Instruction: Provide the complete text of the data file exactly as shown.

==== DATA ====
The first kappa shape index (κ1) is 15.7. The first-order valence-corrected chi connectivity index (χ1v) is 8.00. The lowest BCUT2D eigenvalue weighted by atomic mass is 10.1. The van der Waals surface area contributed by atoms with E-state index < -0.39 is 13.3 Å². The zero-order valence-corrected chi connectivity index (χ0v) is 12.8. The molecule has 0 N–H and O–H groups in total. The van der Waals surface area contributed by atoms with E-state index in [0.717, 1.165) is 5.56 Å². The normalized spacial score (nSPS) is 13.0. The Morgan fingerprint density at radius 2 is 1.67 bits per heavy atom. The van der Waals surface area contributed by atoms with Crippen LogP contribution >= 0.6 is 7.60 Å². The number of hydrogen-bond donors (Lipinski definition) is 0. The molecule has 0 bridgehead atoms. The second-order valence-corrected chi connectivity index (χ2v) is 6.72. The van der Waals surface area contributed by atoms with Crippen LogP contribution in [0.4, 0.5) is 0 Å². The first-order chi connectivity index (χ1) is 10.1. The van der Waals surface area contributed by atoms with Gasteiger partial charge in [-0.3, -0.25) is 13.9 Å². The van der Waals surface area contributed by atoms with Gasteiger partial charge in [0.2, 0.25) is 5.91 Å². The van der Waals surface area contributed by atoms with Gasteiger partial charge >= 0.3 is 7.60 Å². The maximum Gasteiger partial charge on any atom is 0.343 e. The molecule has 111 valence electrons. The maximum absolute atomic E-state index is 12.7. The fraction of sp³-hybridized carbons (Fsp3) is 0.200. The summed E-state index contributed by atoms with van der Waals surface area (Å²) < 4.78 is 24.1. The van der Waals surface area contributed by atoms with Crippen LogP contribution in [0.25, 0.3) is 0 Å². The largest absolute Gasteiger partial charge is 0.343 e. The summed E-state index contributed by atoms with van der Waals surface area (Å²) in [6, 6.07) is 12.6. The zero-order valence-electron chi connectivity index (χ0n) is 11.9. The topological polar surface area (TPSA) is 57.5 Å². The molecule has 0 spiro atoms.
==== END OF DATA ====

The first kappa shape index (κ1) is 15.7. The first-order valence-corrected chi connectivity index (χ1v) is 8.00. The lowest BCUT2D eigenvalue weighted by atomic mass is 10.1. The van der Waals surface area contributed by atoms with E-state index < -0.39 is 13.3 Å². The zero-order valence-corrected chi connectivity index (χ0v) is 12.8. The molecule has 0 N–H and O–H groups in total. The van der Waals surface area contributed by atoms with E-state index in [0.717, 1.165) is 5.56 Å². The normalized spacial score (nSPS) is 13.0. The Morgan fingerprint density at radius 2 is 1.67 bits per heavy atom. The van der Waals surface area contributed by atoms with Crippen LogP contribution >= 0.6 is 7.60 Å². The number of hydrogen-bond donors (Lipinski definition) is 0. The molecule has 0 bridgehead atoms. The second-order valence-corrected chi connectivity index (χ2v) is 6.72. The van der Waals surface area contributed by atoms with Crippen LogP contribution in [0.4, 0.5) is 0 Å². The first-order chi connectivity index (χ1) is 10.1. The van der Waals surface area contributed by atoms with Gasteiger partial charge in [-0.3, -0.25) is 13.9 Å². The van der Waals surface area contributed by atoms with Gasteiger partial charge in [0.2, 0.25) is 5.91 Å². The van der Waals surface area contributed by atoms with Gasteiger partial charge >= 0.3 is 7.60 Å². The maximum Gasteiger partial charge on any atom is 0.343 e. The molecule has 111 valence electrons. The maximum absolute atomic E-state index is 12.7. The fraction of sp³-hybridized carbons (Fsp3) is 0.200. The summed E-state index contributed by atoms with van der Waals surface area (Å²) < 4.78 is 24.1. The van der Waals surface area contributed by atoms with Crippen LogP contribution in [0.25, 0.3) is 0 Å². The largest absolute Gasteiger partial charge is 0.343 e. The summed E-state index contributed by atoms with van der Waals surface area (Å²) in [6, 6.07) is 12.6. The zero-order valence-electron chi connectivity index (χ0n) is 11.9. The topological polar surface area (TPSA) is 57.5 Å². The molecule has 0 spiro atoms.